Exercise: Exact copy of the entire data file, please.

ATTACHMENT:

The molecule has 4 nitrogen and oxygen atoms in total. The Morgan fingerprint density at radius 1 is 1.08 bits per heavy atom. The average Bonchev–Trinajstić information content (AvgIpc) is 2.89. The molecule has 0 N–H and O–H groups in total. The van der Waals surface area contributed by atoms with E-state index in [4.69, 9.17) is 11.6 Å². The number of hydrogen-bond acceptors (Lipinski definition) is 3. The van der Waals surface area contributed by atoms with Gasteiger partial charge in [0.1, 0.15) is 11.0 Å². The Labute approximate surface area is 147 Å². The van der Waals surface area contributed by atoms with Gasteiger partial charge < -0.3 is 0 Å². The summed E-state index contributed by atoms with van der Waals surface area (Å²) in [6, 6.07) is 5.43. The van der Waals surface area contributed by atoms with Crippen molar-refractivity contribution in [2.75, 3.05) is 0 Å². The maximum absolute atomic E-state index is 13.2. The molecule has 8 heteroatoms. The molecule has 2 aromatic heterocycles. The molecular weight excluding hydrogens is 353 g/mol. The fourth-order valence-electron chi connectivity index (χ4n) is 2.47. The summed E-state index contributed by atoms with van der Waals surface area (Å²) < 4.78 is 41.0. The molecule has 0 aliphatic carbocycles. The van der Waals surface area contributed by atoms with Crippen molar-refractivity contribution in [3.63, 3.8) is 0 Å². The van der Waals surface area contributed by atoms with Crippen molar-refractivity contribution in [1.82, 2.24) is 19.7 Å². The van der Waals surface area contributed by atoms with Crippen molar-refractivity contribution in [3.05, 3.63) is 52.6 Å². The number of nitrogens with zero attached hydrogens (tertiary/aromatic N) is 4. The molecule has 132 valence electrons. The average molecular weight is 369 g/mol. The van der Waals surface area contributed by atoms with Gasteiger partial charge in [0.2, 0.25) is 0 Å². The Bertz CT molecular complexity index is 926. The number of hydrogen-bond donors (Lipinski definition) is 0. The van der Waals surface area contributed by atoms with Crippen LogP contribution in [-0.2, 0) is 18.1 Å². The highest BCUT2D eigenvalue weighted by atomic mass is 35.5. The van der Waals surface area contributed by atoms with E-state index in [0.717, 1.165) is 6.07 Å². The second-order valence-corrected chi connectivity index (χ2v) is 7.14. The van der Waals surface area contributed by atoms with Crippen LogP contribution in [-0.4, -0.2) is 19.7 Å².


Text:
The molecule has 4 nitrogen and oxygen atoms in total. The Morgan fingerprint density at radius 1 is 1.08 bits per heavy atom. The average Bonchev–Trinajstić information content (AvgIpc) is 2.89. The molecule has 0 N–H and O–H groups in total. The van der Waals surface area contributed by atoms with E-state index in [4.69, 9.17) is 11.6 Å². The number of hydrogen-bond acceptors (Lipinski definition) is 3. The van der Waals surface area contributed by atoms with Gasteiger partial charge in [0.1, 0.15) is 11.0 Å². The Labute approximate surface area is 147 Å². The van der Waals surface area contributed by atoms with Gasteiger partial charge < -0.3 is 0 Å². The summed E-state index contributed by atoms with van der Waals surface area (Å²) in [6, 6.07) is 5.43. The van der Waals surface area contributed by atoms with Crippen molar-refractivity contribution in [2.75, 3.05) is 0 Å². The maximum absolute atomic E-state index is 13.2. The molecule has 8 heteroatoms. The molecule has 2 aromatic heterocycles. The molecular weight excluding hydrogens is 353 g/mol. The fourth-order valence-electron chi connectivity index (χ4n) is 2.47. The summed E-state index contributed by atoms with van der Waals surface area (Å²) < 4.78 is 41.0. The molecule has 0 aliphatic carbocycles. The van der Waals surface area contributed by atoms with Crippen molar-refractivity contribution in [3.63, 3.8) is 0 Å². The van der Waals surface area contributed by atoms with Crippen molar-refractivity contribution in [1.82, 2.24) is 19.7 Å². The van der Waals surface area contributed by atoms with Crippen molar-refractivity contribution in [3.05, 3.63) is 52.6 Å². The number of nitrogens with zero attached hydrogens (tertiary/aromatic N) is 4. The molecule has 132 valence electrons. The average molecular weight is 369 g/mol. The van der Waals surface area contributed by atoms with Gasteiger partial charge in [0.2, 0.25) is 0 Å². The Bertz CT molecular complexity index is 926. The number of hydrogen-bond donors (Lipinski definition) is 0. The van der Waals surface area contributed by atoms with Crippen LogP contribution in [-0.2, 0) is 18.1 Å². The highest BCUT2D eigenvalue weighted by atomic mass is 35.5. The van der Waals surface area contributed by atoms with E-state index in [0.717, 1.165) is 6.07 Å². The second-order valence-corrected chi connectivity index (χ2v) is 7.14. The van der Waals surface area contributed by atoms with Crippen LogP contribution in [-0.4, -0.2) is 19.7 Å².